The Second Sunday after Christmas
Matthew 2:13-15, 19-23

The Very Reverend Steve Lipscomb, Dean

The Christmas message comes from angels and wise men: A savior, a king is born! And the world rejoices. But, in this morning’s gospel reading, Matthew tells of one individual who was pretty upset by this proclamation. His name was Herod the Great, and he was tetrarch or king of the Jews, second in power only to the Roman governor of Judea.

As king, Herod held a rather tenuous political position. That of keeping the peace among the oppressed Jewish populace and, at the same time, satisfying the economic and social demands of the oppressive Roman government. He was in a very real sense, a middleman—a Jew who worked for Rome. And although powerful in his own right, like most political middlemen, Herod’s professional neck was usually on the chopping block. The last thing on earth he wanted or needed was someone (like a Jewish Messiah) stealing his political thunder—making waves—and spreading notions of radical change or, even worse, revolution against Rome.

Needless to say, Herod was quite satisfied with things as they were. Despite the ulcers and sleepless nights, he felt secure in his position of being both Jewish royalty and a part of the Roman hierarchy. He knew life might not ever get any better, but it certainly could get worse—at any moment. And so, there was always in Herod this certain anxiety, a paranoia—a desperate need to hold fast to what he had. So when the rumor of the birth of a savior reached him, there was for Herod only one course of action. The “possibility” must be put to death.

You know the story. Because he is unable to identify or pinpoint the exact location of this alleged rival king, Herod orders that all Jewish males two years and under be put to death. But because Joseph is warned in a dream to take Jesus and flee to Egypt, Herod’s plan is foiled—while God’s plan continues to unfold.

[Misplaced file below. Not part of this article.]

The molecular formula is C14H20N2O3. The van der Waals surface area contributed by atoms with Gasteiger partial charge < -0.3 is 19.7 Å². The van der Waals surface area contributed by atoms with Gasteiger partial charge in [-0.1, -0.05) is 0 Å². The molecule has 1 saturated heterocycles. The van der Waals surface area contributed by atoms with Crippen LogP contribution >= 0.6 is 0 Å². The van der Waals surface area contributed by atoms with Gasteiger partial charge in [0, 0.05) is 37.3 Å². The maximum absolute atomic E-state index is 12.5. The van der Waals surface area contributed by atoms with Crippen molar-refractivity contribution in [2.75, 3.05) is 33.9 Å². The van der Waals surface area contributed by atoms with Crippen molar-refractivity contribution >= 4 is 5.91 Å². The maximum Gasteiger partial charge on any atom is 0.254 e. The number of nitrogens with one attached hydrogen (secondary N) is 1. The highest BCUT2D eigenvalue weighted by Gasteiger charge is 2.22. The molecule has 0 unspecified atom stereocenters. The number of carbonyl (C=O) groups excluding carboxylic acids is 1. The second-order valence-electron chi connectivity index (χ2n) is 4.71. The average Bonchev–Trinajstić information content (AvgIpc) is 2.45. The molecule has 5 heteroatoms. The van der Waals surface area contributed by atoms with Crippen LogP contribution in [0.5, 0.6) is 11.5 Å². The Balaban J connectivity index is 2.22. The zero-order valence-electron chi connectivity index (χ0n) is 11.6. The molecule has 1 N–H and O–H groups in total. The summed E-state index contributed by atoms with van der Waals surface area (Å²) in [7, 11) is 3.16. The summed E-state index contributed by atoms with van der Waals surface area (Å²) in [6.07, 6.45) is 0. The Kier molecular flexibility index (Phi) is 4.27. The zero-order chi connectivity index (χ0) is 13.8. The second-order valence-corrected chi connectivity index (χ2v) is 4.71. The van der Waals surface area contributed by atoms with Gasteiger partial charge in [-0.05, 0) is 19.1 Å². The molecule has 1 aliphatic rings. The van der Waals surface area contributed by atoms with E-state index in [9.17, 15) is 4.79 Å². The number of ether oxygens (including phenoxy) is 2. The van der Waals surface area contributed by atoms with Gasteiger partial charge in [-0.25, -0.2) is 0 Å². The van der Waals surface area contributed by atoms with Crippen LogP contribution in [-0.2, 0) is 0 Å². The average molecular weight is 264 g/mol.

And, as a part of God’s plan of Emmanuel, Herod himself becomes an important player, an important first. For Herod becomes the first person—with the sure exceptions of Mary and Joseph—to recognize the disruptive, unsettling nature of the incarnation.

As we gather here this morning, to celebrate the Christmas story, if we think the birth of Jesus is somehow less disruptive for us than it was for Herod, then we better think again. For behind the all the lovely innocence of that babe in a manger, there lies a truth heavier than the weight of the world.

To begin with, the incarnation is disruptive to us because most of us like our lives just the way they are: safe, secure and changeless. You know, there’s a little bit of Herod in all of us—a fear, an attitude that causes us to grip so tightly to what is, that we constantly fight the possibilities of what could be.

We spend enormous amounts of energy trying to preserve who and what we are. And, because of that, we build up walls around us—risking very little—and we wind up shutting ourselves off from much of the world and from God. And because of that, we find it difficult to participate in any kind of honest, open relationship—including our relationship with and obedience to God.

Aren’t we all resistant to change, and growth, and learning, scared to death by the possibility of giving up the old ways, scared to death of the implications of a babe in a manger, an incarnate God, a Lord of our lives? That the Christmas story might actually be true!

It’s ironic that the unsettling, disruptive nature of the incarnation, the very thing that scared Herod and should scare us (and, I think, deep down does scare us) is also the very thing that can save us.

God came to be with us as Emmanuel because we needed something new in our lives, something fresh and pure and radical and fully alive. You see, God doesn’t want us to be “middlemen” and “middlewomen,” always caught in-between—stagnant, cut off and dried out, hardened and fearing the worst.

God doesn’t want that at all. Instead, God desires to awaken in us the poet, the musician, the astronomer. The dreamer, the visionary, the lover, the healer, the comic, and especially the saint.

Fully considered, the proclamation of Christmas is both a terrible and a wonderful truth. Terrible because it means, if we accept it, that our lives can never be the same. And wonderful—for the same reason—because it will awaken and release the very best that is in us.

My wish and hope for you—and for me—and for everyone as we begin this new year is that we will come to accept the wonderful and true Christmas gift that God and this season offer: the grace of God in our hearts, and lives that are made new by the miracle of Emmanuel, –of “God with us.”

In the Name of the Father, and the Son, and the Holy Spirit. Amen.

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